Chicago pushes for sugar tax to curb sweet tooth, raise cash

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Photo courtesy of Marlith.

Photo courtesy of Marlith.

With a laundry list of concerns on the intake of sugary drinks as well as a shortage in revenue, Chicago has begun an effort to severely tax these products.

While there is a three percent tax on sugary beverages in Cook County, the new city tax, proposed by Ald. George Cardenas (12th Ward), would be a bit heavier handed.

The proposed increase is about a penny per ounce, or just about a 17 percent total tax on drinks with 10 grams or more of added artificial sugar. Only 12 oz. drinks would qualify. Drinks with artificially added sugar have been flagged as a major American health issue, leading to countless diseases such as diabetes, coronary infections, obesity and overall poor health.

“We’re trying to make the healthy choice the default choice,” said Karen Larimer, DePaul professor and soon-to-be the President of the American Heart Association’s Chicago branch.

“We’re not saying get rid of them, people can still drink their charged-up drinks if they chose. But based on what we know they do to the human body, we believe they’ve earned a little bit of tax.”

Larimer, a Vanderbilt graduate and a professor of Health Promotions for Families and Communities gave her testimony last week during a committee meeting with City Council that gave this tax traction.

She cited the education of the city’s youth as the motivation she needed to get behind the tax. Informing them of the harms of these drinks, and finding ways to provide alternatives. Creating better habits, and giving young people the means to make conscious health decisions.

According to the Center of Disease Control, about 70 percent of college students drink a sugar sweetened beverage every day.

“I drink 4 to 5 Sprites a week,” sophomore David Key, who lives in Lincoln Park said. “I’ve got a 12-pack at home actually. I like to think I’m a pretty fit guy, and I know there’s a ton of garbage in these things. It’s just my go to drink.”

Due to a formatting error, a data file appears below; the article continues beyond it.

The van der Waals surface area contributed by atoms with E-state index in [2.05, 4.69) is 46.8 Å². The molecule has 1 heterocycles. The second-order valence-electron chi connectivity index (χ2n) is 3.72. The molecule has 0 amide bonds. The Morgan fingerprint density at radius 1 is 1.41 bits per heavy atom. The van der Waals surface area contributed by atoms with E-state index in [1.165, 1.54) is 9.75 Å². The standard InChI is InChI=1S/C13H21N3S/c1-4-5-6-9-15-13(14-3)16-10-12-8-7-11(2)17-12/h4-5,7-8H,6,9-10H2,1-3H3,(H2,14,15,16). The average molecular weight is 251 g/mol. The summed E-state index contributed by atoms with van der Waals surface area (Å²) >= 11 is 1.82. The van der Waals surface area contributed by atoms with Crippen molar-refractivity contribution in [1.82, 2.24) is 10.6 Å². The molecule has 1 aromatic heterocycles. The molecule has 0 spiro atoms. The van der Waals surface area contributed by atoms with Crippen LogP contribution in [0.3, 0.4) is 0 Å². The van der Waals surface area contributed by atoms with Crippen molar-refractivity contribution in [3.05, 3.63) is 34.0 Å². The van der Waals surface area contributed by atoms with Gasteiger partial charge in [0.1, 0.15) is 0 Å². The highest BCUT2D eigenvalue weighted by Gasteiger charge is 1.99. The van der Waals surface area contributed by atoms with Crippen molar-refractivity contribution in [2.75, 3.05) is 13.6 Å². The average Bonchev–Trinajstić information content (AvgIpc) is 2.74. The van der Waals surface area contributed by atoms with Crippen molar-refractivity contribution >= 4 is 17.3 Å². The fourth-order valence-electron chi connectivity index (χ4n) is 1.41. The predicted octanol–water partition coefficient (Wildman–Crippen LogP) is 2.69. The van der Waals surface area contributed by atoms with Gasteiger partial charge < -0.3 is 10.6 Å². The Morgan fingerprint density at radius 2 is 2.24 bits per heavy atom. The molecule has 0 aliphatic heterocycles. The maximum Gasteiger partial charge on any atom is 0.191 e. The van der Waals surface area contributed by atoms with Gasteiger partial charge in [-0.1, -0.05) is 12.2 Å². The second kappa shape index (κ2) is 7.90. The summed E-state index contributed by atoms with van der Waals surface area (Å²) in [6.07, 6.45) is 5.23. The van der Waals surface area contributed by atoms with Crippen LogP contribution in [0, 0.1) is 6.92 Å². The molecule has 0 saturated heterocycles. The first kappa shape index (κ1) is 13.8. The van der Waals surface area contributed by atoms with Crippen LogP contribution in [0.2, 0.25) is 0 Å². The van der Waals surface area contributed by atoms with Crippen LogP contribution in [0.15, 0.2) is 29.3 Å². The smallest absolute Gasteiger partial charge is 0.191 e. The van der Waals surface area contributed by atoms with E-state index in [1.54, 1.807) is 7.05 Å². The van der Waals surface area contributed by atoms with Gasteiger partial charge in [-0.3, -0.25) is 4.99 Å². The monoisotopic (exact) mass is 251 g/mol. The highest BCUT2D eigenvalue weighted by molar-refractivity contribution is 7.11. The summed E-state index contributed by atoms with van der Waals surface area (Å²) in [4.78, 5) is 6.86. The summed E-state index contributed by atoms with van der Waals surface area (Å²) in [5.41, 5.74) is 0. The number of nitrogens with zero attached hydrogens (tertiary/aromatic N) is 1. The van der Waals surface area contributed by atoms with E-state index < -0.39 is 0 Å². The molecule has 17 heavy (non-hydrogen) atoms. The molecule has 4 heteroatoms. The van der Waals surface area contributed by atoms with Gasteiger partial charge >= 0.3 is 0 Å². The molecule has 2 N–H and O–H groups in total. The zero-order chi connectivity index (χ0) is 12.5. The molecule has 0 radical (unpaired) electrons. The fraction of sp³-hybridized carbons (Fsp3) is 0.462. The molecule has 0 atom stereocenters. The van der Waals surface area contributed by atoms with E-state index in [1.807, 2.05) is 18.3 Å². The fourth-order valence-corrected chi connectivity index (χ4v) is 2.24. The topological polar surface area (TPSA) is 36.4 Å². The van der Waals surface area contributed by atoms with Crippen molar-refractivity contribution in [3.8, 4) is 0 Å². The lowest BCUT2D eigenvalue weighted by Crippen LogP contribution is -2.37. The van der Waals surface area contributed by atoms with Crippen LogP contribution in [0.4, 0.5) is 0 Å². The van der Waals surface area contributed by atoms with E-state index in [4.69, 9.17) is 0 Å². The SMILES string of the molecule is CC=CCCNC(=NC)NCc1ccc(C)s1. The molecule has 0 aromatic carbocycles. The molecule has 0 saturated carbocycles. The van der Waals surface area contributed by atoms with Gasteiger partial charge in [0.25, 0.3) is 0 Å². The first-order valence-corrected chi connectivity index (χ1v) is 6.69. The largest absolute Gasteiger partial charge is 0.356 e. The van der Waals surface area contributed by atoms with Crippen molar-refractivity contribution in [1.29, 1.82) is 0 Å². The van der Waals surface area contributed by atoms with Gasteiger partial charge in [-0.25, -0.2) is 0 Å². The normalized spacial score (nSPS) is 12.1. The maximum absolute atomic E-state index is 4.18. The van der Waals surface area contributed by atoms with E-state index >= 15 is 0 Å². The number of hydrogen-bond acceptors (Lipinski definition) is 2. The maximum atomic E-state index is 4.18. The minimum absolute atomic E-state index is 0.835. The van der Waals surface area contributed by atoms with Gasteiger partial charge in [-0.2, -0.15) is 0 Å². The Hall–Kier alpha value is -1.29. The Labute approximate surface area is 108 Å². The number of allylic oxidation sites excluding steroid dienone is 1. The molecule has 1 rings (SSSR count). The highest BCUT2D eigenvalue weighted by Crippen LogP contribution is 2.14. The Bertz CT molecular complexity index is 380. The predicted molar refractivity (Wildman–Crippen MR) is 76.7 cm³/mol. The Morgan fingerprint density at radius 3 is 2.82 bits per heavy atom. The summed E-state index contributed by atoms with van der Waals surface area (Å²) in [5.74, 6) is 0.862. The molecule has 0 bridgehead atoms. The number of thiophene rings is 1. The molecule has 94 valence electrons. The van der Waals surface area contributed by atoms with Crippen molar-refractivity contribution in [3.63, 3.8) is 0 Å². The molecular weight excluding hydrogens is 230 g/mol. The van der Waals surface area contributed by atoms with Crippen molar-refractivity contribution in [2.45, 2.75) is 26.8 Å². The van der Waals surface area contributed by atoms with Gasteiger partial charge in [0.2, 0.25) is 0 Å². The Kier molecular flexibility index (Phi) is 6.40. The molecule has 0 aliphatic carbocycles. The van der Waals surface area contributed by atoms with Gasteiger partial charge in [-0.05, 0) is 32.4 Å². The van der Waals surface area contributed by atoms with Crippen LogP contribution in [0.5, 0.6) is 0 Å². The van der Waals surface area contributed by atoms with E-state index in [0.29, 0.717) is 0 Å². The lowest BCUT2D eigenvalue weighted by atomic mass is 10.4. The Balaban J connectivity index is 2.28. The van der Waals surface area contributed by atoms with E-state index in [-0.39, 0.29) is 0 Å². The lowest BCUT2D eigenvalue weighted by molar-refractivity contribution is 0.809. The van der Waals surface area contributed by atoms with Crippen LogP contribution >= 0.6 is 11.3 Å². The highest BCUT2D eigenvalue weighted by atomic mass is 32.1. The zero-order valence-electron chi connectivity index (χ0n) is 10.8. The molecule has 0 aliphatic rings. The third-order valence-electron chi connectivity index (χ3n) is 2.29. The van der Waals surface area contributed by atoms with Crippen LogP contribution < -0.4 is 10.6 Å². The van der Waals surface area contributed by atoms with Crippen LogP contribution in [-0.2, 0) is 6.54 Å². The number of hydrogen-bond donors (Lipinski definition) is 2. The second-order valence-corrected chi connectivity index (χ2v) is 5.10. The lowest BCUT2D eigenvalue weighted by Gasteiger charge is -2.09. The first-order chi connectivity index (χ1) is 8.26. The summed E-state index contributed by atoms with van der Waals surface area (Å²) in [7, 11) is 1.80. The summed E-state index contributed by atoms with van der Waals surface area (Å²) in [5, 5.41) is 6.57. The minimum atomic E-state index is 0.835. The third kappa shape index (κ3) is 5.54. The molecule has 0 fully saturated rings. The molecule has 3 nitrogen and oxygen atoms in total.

When asked if he’ll spend an extra few bucks for that same 12 pack of Sprite if the tax was implemented, Key gave it some thought. That 12 pack of Sprite would increase more than $2 with this tax, turning that $6 12 pack in an $8 one.

“I’m not so sure, I may be too far gone, but who knows. I feel like people unconsciously pay more for certain things just because they don’t see whatever tax is on it, you know how it is, man. Everything is taxed.”

A unique factor to the sugar sweetened tax is that it will be displayed on each product that is taxed. The retail number will be visible, and if the beverage exceeds the artificially sweetened limit (which is typically an excess amount of high fructose corn syrup) the tax will be applied and the actual price will be on the product for consumers to read. The mental impact of seeing the price go up that much is what those behind the tax are hoping for. Making logical, financial based decisions simply based on what price they see will more than likely be the difference for many college students who may already be strapped for cash.

Mainstream media has tabbed the bill as lousy, and don’t think it has much chance. The Chicago Tribune headline following the council meeting read, “Chicago soda tax fizzles out at City Hall.”

Some students believe the contrary.

“I wouldn’t be surprised if this tax picks up some real support,” business major and DePaul junior Sarah Walden said.

“This area is already so good when it comes forward thinking and public health. (E-cigarettes) are being banned in plenty of places, tobacco is so expensive, and you can’t buy cigarettes anywhere inside a public building. These road blocks in convenience have had an impact.”

In 2008, 21 percent of adults smoked cigarettes in Illinois. Since then, a series of taxes have seen the price spike to what it is now, roughly $13 a pack in Cook County. Over that span, the number of adults who smoke has dropped almost six percent, according to the Tobacco Burden study performed by the Illinois Department of Public Health.

These kind of results are what the American Heart Association, and millions of other health advocates, want to see with the sugar sweetened beverage tax.

“It really is about exposing the younger generations to what are currently the alternatives,” Dr. Larimer emphasized. “DePaul is an extremely conscious University. It won’t happen overnight, but the tide will begin to shift if it hasn’t started already.”